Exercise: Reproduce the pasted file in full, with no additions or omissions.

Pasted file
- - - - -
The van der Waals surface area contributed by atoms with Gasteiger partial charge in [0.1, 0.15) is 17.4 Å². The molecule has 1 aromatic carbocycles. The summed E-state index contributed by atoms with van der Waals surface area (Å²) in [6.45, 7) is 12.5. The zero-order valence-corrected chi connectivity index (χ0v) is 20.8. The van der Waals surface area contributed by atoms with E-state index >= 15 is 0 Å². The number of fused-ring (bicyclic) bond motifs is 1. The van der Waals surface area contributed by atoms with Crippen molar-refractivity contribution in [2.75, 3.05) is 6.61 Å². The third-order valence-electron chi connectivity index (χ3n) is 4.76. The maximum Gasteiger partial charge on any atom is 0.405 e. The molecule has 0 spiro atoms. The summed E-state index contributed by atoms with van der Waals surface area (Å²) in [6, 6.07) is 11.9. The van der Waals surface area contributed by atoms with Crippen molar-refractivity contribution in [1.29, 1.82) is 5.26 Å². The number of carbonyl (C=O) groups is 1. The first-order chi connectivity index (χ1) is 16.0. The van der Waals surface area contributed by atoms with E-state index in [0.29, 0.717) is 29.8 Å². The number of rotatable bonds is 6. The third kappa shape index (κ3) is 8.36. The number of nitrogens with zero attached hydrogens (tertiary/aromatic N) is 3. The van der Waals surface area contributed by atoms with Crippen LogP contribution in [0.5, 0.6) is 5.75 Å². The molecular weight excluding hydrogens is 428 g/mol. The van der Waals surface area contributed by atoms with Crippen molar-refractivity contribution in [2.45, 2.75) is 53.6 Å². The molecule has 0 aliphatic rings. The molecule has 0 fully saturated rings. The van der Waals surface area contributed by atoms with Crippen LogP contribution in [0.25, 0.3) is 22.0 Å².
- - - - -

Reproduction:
The van der Waals surface area contributed by atoms with Gasteiger partial charge in [0.1, 0.15) is 17.4 Å². The molecule has 1 aromatic carbocycles. The summed E-state index contributed by atoms with van der Waals surface area (Å²) in [6.45, 7) is 12.5. The zero-order valence-corrected chi connectivity index (χ0v) is 20.8. The van der Waals surface area contributed by atoms with E-state index >= 15 is 0 Å². The number of fused-ring (bicyclic) bond motifs is 1. The van der Waals surface area contributed by atoms with Crippen molar-refractivity contribution in [2.75, 3.05) is 6.61 Å². The third-order valence-electron chi connectivity index (χ3n) is 4.76. The maximum Gasteiger partial charge on any atom is 0.405 e. The molecule has 0 spiro atoms. The summed E-state index contributed by atoms with van der Waals surface area (Å²) in [6, 6.07) is 11.9. The van der Waals surface area contributed by atoms with Crippen molar-refractivity contribution in [1.29, 1.82) is 5.26 Å². The number of carbonyl (C=O) groups is 1. The first-order chi connectivity index (χ1) is 16.0. The van der Waals surface area contributed by atoms with E-state index in [0.29, 0.717) is 29.8 Å². The number of rotatable bonds is 6. The third kappa shape index (κ3) is 8.36. The number of nitrogens with zero attached hydrogens (tertiary/aromatic N) is 3. The van der Waals surface area contributed by atoms with Crippen LogP contribution in [0.5, 0.6) is 5.75 Å². The molecular weight excluding hydrogens is 428 g/mol. The van der Waals surface area contributed by atoms with Crippen molar-refractivity contribution in [2.45, 2.75) is 53.6 Å². The molecule has 0 aliphatic rings. The molecule has 0 fully saturated rings. The van der Waals surface area contributed by atoms with Crippen LogP contribution in [0.25, 0.3) is 22.0 Å².